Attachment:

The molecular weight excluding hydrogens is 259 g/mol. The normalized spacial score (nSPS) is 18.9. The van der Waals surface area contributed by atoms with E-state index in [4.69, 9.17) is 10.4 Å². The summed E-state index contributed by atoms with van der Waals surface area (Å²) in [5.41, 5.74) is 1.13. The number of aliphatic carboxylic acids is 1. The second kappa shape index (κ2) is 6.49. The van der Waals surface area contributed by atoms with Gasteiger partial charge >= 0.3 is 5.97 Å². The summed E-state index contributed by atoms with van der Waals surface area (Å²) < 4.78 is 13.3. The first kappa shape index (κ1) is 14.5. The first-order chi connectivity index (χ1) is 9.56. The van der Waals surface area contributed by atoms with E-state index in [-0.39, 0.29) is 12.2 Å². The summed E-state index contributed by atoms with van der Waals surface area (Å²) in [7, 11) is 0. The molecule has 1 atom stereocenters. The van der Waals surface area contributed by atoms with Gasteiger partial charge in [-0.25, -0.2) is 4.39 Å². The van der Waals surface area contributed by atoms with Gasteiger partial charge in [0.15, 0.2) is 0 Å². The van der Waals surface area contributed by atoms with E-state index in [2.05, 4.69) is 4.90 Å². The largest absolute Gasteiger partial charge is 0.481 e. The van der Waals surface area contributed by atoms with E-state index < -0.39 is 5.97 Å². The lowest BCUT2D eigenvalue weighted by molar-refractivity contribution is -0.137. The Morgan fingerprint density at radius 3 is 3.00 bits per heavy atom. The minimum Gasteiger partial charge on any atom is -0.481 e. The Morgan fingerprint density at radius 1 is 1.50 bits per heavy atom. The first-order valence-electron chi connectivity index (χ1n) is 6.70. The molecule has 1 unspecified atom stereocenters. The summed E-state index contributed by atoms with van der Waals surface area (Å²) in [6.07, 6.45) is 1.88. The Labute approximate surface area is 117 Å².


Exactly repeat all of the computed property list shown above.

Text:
The molecular weight excluding hydrogens is 259 g/mol. The normalized spacial score (nSPS) is 18.9. The van der Waals surface area contributed by atoms with E-state index in [4.69, 9.17) is 10.4 Å². The summed E-state index contributed by atoms with van der Waals surface area (Å²) in [5.41, 5.74) is 1.13. The number of aliphatic carboxylic acids is 1. The second kappa shape index (κ2) is 6.49. The van der Waals surface area contributed by atoms with Gasteiger partial charge >= 0.3 is 5.97 Å². The summed E-state index contributed by atoms with van der Waals surface area (Å²) < 4.78 is 13.3. The first kappa shape index (κ1) is 14.5. The first-order chi connectivity index (χ1) is 9.56. The van der Waals surface area contributed by atoms with E-state index in [-0.39, 0.29) is 12.2 Å². The summed E-state index contributed by atoms with van der Waals surface area (Å²) in [7, 11) is 0. The molecule has 1 atom stereocenters. The van der Waals surface area contributed by atoms with Gasteiger partial charge in [-0.25, -0.2) is 4.39 Å². The van der Waals surface area contributed by atoms with Gasteiger partial charge in [0.15, 0.2) is 0 Å². The van der Waals surface area contributed by atoms with E-state index in [2.05, 4.69) is 4.90 Å². The largest absolute Gasteiger partial charge is 0.481 e. The van der Waals surface area contributed by atoms with E-state index < -0.39 is 5.97 Å². The lowest BCUT2D eigenvalue weighted by molar-refractivity contribution is -0.137. The Morgan fingerprint density at radius 3 is 3.00 bits per heavy atom. The minimum Gasteiger partial charge on any atom is -0.481 e. The Morgan fingerprint density at radius 1 is 1.50 bits per heavy atom. The first-order valence-electron chi connectivity index (χ1n) is 6.70. The molecule has 1 unspecified atom stereocenters. The summed E-state index contributed by atoms with van der Waals surface area (Å²) in [6.07, 6.45) is 1.88. The Labute approximate surface area is 117 Å².